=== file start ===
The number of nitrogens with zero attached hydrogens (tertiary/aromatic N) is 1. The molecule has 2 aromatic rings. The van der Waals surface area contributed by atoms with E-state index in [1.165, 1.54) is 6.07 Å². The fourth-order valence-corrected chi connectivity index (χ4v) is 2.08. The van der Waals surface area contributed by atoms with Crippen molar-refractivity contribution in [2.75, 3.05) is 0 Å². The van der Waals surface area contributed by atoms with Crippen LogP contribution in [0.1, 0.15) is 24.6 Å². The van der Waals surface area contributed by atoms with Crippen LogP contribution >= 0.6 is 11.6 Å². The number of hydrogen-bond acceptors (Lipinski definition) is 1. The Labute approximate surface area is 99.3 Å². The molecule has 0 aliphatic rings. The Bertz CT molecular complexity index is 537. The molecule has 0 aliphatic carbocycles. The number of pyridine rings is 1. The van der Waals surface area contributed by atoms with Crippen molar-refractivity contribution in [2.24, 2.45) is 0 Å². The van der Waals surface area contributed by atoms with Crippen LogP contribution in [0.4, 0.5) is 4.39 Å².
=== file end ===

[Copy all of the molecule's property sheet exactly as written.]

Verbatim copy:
The number of nitrogens with zero attached hydrogens (tertiary/aromatic N) is 1. The molecule has 2 aromatic rings. The van der Waals surface area contributed by atoms with E-state index in [1.165, 1.54) is 6.07 Å². The fourth-order valence-corrected chi connectivity index (χ4v) is 2.08. The van der Waals surface area contributed by atoms with Crippen molar-refractivity contribution in [2.75, 3.05) is 0 Å². The van der Waals surface area contributed by atoms with Crippen LogP contribution in [0.1, 0.15) is 24.6 Å². The van der Waals surface area contributed by atoms with Crippen LogP contribution >= 0.6 is 11.6 Å². The number of hydrogen-bond acceptors (Lipinski definition) is 1. The Labute approximate surface area is 99.3 Å². The molecule has 0 aliphatic rings. The Bertz CT molecular complexity index is 537. The molecule has 0 aliphatic carbocycles. The number of pyridine rings is 1. The van der Waals surface area contributed by atoms with Crippen molar-refractivity contribution in [2.24, 2.45) is 0 Å². The van der Waals surface area contributed by atoms with Crippen LogP contribution in [0.4, 0.5) is 4.39 Å².